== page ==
Some distant parts of the universe are expanding away from us at (apparently) faster than the speed of light... Its very probable that our radio waves would never reach some of those places no matter how long ago we transmitted them.
Gagnar The Unruly
We've seen billions of light years away, actually (the distance record is a quasar at 28 billion light years, I believe). That puts our vision well outside our own galaxy, as the link Bikerman has posted would show you, if you bother to look. In fact, depending on where you live you can see outside our galaxy with your naked eye. The Andromeda galaxy is readily visible on a clear night, and is about 2.5 million light years away.

Also, unless faster-than-light space travel is possible, it may not matter that the stars we see are 'old.' This is because we probably won't ever have contact with denizens of those star systems before we could 'see' them at their home systems.
Bikerman
Personally I like the idea that I exists only in a sphere of radius 47 light years - outside that there is no causal link and, to all intents and purposes, I don't exist. This also leads to a nice corollary - I can pick a star 47 light years distant and call it my 'birth star'. For this year I have chosen Theta Boötis which is 47.7 light years from our Sun. Each year, of course, you get to pick a new birth star (once you get past 4 years old) and as you get older the choice gets wider Smile
crazygriffin
Shocked hahaha, we've seen heaps far into space, but we dont actuall y have to look far past the galaxy, there is plenty in our own solar system to be searching for possble or past life on each planet (mars for etc.), we shouldnt be focusing our attention to something that will take us decades longer to look for, so stick to whats around you until further technology has been discovered.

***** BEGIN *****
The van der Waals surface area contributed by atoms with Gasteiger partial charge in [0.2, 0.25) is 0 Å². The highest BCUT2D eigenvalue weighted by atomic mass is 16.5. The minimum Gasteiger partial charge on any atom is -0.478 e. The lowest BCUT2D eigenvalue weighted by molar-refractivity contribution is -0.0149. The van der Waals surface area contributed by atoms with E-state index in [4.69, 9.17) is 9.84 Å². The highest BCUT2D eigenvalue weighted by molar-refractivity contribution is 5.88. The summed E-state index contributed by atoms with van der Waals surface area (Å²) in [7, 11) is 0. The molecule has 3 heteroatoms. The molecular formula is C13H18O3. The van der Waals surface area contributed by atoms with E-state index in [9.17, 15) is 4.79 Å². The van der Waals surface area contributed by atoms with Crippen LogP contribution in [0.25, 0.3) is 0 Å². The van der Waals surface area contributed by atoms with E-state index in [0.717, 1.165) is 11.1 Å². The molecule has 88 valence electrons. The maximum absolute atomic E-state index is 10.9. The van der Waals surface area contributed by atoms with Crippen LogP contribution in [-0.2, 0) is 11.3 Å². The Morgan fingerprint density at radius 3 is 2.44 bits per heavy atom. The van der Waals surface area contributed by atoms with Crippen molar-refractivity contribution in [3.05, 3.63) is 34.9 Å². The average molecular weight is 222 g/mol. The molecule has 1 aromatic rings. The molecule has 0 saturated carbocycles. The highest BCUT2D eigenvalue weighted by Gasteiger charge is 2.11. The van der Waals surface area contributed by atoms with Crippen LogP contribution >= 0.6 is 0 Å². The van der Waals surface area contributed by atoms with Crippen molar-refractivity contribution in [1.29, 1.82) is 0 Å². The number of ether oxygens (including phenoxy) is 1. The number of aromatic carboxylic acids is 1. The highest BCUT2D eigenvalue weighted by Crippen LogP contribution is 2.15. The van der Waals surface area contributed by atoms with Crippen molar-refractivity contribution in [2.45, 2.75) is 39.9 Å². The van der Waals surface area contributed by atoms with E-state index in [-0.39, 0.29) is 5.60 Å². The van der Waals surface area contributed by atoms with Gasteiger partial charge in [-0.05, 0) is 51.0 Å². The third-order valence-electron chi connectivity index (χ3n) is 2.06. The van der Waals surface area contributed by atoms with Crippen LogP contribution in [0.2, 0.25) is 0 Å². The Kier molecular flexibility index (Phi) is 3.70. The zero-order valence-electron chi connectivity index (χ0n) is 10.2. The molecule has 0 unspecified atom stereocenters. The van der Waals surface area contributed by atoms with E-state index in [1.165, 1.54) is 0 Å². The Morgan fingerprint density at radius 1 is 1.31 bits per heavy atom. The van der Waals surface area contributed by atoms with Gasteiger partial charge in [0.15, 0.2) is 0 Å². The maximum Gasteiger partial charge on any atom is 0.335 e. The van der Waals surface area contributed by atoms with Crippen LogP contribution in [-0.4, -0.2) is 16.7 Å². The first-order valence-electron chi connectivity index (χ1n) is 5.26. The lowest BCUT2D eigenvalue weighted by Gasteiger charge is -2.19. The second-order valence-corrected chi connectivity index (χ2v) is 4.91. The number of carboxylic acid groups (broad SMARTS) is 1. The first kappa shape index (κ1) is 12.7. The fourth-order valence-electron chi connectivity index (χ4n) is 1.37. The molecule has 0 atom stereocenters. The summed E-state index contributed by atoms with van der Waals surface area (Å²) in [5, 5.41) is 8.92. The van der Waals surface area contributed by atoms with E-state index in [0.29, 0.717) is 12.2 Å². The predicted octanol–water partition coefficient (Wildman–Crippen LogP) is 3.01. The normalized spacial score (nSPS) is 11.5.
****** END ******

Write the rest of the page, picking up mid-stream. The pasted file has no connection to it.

ocalhoun
crazygriffin wrote:
Shocked hahaha, we've seen heaps far into space, but we dont actuall y have to look far past the galaxy, there is plenty in our own solar system to be searching for possble or past life on each planet (mars for etc.), we shouldnt be focusing our attention to something that will take us decades longer to look for, so stick to whats around you until further technology has been discovered.

Well, I think we can be reasonably sure that there is no intelligent, technologically advanced alien civilization in our own solar system, unless it is much more advanced than us and intent on staying hidden, in which case our search would probably still be fruitless anyway.
Finding non-intelligent life elsewhere would be interesting and informative, and give us a much better idea of how likely it is for there to be other intelligent life around, but it wouldn't really change much.
Establishing communications contact with an intelligent species from a distant star though... That could change the world drastically. Even if the limit of our contact is a message and a reply every couple of decades (still optimistic, really), it could have sweeping consequences for many aspects of our lives. Technology might begin to change extremely quickly with the input of new ideas, and even just the knowledge that they are out there would change the way many see the world.
Bikerman wrote:
Personally I like the idea that I exists only in a sphere of radius 47 light years - outside that there is no causal link and, to all intents and purposes, I don't exist. This also leads to a nice corollary - I can pick a star 47 light years distant and call it my 'birth star'. For this year I have chosen Theta Boötis which is 47.7 light years from our Sun. Each year, of course, you get to pick a new birth star (once you get past 4 years old) and as you get older the choice gets wider Smile

An interesting concept... No causal link is possible beyond that radius, but is a causal link possible within all parts of that radius?
Bikerman
ocalhoun wrote:
Bikerman wrote:
Personally I like the idea that I exists only in a sphere of radius 47 light years - outside that there is no causal link and, to all intents and purposes, I don't exist. This also leads to a nice corollary - I can pick a star 47 light years distant and call it my 'birth star'. For this year I have chosen Theta Boötis which is 47.7 light years from our Sun. Each year, of course, you get to pick a new birth star (once you get past 4 years old) and as you get older the choice gets wider Smile

An interesting concept... No causal link is possible beyond that radius, but is a causal link possible within all parts of that radius?
No, the important point is that if I regard myself as being at the centre then there is a causal link between every 'point' in the sphere and me. Obviously there are other causal links between different points in the sphere (anything in a 47 light year sphere is in causal contact with anything else). That sphere, however, represents my existence in spacetime. For anyone outside the sphere I do not exist.